Today, employees are empowered to leave the office, taking laptops and mobiles with them. With organisational data being created and stored on these devices, the challenge of protecting the data that resides within them is a challenge faced by many IT teams.
Despite forming a large portion of the overall number of endpoint devices within an enterprise environment, it is not unusual for the data contained within them to be unprotected. Budget is often the most pressing reason that hinders the development of a comprehensive laptop and other endpoint device backup strategy.
The challenge of creating a laptop backup strategy
The responsibility of laptop data backup and recovery
Determining who is responsible for endpoint backup and disaster recovery within an enterprise environment is not always straightforward. Not only can the team responsible differ from those required to perform the enterprise strategy, but the duties for delivering the tasks associated with performing the data backups and then recovering the data can also be distributed amongst teams. This wide distribution of responsibly can make finding a singular individual to take ownership of the creation and management of the endpoint backup strategy difficult.
Creating a strategy which gives the endpoint user the responsibility
Along with budget restrictions, the assumption that the data contained on laptops is less vulnerable than other organisational data is a contributing factor in a lack of a centrally managed strategy. These two factors often result in the belief that the endpoint users can and therefore should assume the responsibility of backing up their data either through the use of an external storage device, the instillation of a backup utility or by manually copying it over to the server.
The benefit of this approach to data backup is that the laptop and other endpoint device users are self-sufficient when it comes to protecting their own data.
While it is not unreasonable to pass responsibility to the endpoint users, it is perhaps just wishful thinking to believe that a manual can suffice as a comprehensive strategy in the long term. Typically, without the necessary protocol and guidance in place backups may happen on a semi-regular basis at best by a portion of the workforce and at worse, not at all.
A strategy which puts IT in control
Developing a strategy where IT maintains control will most likely require a larger budget allocation, but it also dramatically increases the likelihood that data will be protected. This type of approach requires that all endpoint devices are incorporated into an IT-controlled backup process at a corporate level.
The challenges of connection & bandwidth
There are variety of challenges associated with backing up laptops, but the most prominent is the lack of a constant or stable network connection. As employees move and change location, it can become impossible to predict their IP address which is often the primary method of forming a connection. Laptop backups cannot be performed unless the device can establish a connection to the backup target.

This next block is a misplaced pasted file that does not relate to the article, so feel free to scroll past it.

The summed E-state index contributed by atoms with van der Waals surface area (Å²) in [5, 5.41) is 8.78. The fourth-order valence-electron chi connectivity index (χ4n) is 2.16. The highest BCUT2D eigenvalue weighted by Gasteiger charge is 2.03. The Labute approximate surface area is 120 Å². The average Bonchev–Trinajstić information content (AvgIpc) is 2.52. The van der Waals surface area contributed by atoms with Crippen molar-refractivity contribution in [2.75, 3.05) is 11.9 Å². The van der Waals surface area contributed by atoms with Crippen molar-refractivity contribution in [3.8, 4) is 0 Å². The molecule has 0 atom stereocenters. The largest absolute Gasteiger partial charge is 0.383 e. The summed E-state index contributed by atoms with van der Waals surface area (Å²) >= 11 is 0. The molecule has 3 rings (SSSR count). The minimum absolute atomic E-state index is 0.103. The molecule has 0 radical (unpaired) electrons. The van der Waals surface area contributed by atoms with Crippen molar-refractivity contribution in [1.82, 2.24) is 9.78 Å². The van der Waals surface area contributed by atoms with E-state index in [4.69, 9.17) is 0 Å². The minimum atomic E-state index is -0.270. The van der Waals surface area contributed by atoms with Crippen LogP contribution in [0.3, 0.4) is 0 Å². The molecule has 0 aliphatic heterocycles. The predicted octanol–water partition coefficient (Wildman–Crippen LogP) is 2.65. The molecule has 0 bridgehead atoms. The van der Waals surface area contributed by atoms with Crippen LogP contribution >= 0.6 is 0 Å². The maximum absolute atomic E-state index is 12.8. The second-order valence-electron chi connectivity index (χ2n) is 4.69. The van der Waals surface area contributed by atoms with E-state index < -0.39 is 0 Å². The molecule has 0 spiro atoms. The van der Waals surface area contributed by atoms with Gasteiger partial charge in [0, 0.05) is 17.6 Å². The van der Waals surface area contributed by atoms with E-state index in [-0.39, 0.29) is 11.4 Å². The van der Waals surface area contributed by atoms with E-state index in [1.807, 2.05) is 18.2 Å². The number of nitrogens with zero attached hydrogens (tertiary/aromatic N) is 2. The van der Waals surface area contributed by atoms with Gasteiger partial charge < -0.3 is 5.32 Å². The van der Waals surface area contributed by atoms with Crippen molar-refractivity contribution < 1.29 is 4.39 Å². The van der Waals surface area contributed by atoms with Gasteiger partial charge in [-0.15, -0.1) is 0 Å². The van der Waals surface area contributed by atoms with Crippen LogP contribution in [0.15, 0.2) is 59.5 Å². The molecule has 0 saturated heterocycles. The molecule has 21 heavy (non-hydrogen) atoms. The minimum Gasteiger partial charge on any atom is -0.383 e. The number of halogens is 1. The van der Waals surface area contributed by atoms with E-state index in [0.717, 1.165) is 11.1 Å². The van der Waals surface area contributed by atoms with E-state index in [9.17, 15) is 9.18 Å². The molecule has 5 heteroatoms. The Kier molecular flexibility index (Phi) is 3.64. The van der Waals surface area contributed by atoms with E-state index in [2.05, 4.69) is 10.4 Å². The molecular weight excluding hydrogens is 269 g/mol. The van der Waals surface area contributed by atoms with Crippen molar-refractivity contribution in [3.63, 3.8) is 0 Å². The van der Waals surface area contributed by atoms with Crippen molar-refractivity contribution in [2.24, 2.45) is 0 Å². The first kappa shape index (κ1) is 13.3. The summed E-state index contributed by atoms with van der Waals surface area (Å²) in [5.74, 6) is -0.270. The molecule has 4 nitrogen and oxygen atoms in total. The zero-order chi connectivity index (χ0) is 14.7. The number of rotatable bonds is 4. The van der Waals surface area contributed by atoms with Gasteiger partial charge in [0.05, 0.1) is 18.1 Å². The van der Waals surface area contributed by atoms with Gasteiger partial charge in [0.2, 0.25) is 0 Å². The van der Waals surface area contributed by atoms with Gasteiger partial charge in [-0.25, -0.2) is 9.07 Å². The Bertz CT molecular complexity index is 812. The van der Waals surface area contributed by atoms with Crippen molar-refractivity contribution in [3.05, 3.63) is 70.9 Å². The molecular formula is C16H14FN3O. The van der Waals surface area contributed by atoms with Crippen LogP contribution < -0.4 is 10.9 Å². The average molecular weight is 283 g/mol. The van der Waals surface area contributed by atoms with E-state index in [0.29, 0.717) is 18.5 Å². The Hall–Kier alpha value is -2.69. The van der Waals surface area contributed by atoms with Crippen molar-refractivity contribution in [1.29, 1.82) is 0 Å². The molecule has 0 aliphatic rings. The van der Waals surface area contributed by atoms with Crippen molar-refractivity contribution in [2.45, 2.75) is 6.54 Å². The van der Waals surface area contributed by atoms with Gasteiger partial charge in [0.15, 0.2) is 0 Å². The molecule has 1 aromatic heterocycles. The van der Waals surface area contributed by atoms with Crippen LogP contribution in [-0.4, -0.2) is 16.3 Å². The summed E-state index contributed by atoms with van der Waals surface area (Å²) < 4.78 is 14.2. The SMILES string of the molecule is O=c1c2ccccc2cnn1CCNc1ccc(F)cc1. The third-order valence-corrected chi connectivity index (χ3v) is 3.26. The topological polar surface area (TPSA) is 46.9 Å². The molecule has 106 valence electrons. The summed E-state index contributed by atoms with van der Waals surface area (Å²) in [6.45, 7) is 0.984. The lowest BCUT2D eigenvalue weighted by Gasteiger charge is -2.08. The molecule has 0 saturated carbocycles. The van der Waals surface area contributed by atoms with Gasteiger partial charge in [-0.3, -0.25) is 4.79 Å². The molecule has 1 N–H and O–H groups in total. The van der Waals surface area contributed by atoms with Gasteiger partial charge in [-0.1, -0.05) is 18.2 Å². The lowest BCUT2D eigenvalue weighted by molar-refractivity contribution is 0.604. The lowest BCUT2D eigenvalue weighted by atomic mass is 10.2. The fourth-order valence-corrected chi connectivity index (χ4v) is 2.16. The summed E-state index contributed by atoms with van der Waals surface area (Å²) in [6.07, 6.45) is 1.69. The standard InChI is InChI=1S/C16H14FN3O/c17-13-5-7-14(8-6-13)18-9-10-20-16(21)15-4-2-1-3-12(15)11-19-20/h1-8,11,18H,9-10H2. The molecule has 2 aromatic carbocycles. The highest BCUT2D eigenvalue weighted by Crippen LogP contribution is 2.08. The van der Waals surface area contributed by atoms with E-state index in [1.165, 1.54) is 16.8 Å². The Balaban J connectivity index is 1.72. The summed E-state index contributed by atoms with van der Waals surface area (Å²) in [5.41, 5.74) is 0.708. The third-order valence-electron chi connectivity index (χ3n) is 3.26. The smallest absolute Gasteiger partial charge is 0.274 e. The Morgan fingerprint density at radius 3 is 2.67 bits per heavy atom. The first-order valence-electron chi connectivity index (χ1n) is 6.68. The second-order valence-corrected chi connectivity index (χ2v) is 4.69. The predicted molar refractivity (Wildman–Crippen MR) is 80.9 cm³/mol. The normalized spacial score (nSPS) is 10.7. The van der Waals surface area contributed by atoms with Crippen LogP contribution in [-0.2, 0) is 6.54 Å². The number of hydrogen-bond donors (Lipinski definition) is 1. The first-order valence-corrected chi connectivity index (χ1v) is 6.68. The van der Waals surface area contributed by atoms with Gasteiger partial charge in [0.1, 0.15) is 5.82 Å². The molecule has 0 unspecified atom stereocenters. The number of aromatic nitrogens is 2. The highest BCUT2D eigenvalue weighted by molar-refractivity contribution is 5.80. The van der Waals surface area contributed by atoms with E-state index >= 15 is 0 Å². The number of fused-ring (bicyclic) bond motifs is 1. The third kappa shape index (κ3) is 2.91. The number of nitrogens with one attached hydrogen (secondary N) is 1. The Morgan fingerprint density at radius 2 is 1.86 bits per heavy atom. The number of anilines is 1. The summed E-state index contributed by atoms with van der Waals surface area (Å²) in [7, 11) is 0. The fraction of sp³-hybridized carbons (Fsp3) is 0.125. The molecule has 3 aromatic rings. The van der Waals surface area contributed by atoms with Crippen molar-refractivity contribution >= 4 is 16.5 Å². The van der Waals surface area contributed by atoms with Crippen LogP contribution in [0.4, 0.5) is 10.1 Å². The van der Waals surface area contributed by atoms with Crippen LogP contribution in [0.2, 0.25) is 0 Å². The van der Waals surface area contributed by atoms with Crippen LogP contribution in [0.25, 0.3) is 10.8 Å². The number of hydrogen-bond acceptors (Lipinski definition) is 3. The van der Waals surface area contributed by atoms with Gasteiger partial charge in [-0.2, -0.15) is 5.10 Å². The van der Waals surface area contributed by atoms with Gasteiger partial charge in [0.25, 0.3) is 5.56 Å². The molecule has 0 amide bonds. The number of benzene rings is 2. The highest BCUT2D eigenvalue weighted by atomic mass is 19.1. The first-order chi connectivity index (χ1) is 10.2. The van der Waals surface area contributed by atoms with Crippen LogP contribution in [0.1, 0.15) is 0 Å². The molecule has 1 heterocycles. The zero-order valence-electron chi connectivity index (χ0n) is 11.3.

In addition to the network connectivity concerns, bandwidth limitations also present a challenge for performing laptop and mobile device backups. While employees have come to expect high-speed internet connections within the workplace, employees travelling for work or making off-site visits can’t guarantee a secure or stable connection.
The interruptions to the endpoint user
Automated backups must be scheduled for a time when the laptop is likely to be switched on and is available for a connection to be made; effectively during prime working hours. This presents a challenge to endpoint users who may experience the frustrations of having an important work or tasks interrupted by a scheduled backup, limiting the performance of their device.
Best practices for creating an endpoint device backup strategy
It is important to be aware of all the potential issues that may arise, and the variety of options available. Evaluating and testing potential solutions is a key step in the deliberation process and shouldn’t be rushed. Working directly with those most likely to be impacted by automated backups can help determine how many of the backup processes features are realised in practice – eg: how it effects the running of systems or does it slow the internet connections? If the backup processes are likely to have a large impact on device functionality, users are increasingly likely to interrupt or shut down the process before it has had the chance to perform the backups – leaving data unprotected.
It is also important to determine how each option performs when required to restore data. Rigorous testing procedures under varying scenarios should be applied to determine how well each solution will perform when needed most.
Employee training and education is also a vital component of a mobile device backup strategy, as it will often rely on their co-operation to complete the backup processes. Employees should understand the importance of each of these processes in protecting organisational data and of any other necessary actions or tasks they should perform.
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